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Frequent Questions

Autism Spectrum Disorder (ASD), refers to a neurological and developmental disability characterized by challenges with social skills, interpersonal relationships, repetitive behaviors, and communication. According to the Centers for Disease Control, autism affects an estimated 1 in 44 children in the United States as of a 2018 study. That statistic may be even higher today. Autism is considered a "spectrum" disorder because there is a wide variation in type and severity of symptoms that each individual experiences. Although autism is a lifelong disorder, treatment can improve the severity of a person’s symptoms as well as their independence and overall quality of life.

Common symptoms of autism include communication delays, limited eye contact, restricted interests, repetitive behaviors such as rocking, hand flapping, or spinning, intense reactions to sounds, smells, tastes, textures, or lights, difficulty adjusting behavior to social situations, and difficulty engaging in imaginative play or making and maintaining friendships.

If you suspect that your child has autism, write down your concerns, including examples of possible symptoms that you or other family members have noticed, as well as any concerns that may have been brought to your attention by an early childhood education service.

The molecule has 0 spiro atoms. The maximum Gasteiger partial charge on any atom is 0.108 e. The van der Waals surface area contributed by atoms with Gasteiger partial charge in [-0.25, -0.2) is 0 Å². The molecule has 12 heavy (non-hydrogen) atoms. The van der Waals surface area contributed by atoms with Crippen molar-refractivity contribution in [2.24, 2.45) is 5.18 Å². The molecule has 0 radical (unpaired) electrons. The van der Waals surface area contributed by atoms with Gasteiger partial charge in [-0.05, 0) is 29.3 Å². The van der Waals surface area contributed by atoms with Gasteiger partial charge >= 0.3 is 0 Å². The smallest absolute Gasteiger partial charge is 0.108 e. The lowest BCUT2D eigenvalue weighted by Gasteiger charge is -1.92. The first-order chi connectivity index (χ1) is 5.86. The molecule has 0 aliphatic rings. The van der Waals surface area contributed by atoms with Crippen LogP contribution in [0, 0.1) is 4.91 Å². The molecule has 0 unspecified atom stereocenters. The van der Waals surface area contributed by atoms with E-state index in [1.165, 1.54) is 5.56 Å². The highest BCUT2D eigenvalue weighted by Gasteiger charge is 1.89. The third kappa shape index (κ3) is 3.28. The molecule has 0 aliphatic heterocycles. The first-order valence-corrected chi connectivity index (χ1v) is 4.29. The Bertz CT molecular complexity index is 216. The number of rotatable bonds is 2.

Check your insurance plan to determine coverage for a medical or clinical evaluation for developmental disabilities or autism.

Make an appointment with your child's pediatrician and ask them to:

     a) Evaluate your child for autism, or
     b) Make a referral for a pediatric professional who can

After the evaluation occurs, if the professional does not express any concerns, but you are still worried, it is okay to seek a second, or even third opinion from another medical professional. Outside providers like Easterseals can perform a standardized diagnostic test to evaluate a child for autism.

If your child is approaching age 3, he or she may qualify for Early Childhood Special Education (ECSE) services through your local school district, with or without a medical diagnosis. Contact your local school district to begin the early intervention process.

The earlier a child can be diagnosed, the more effective treatment can be at improving future quality of life, academics, and relationships.

Behavior Analysis is the scientific approach to understanding behavior. Applied Behavior Analysis (ABA) is the application of this scientific approach through a data driven and evidence-based therapy.

ABA can be used to increase behavior, such as providing greetings, attending to a speaker, or walking safely in the community. ABA can also be used to teach new skills, such as toilet training, using a fork and spoon, and using new vocabulary words. ABA can also be used to reduce challenging behaviors and replace them with functional responses.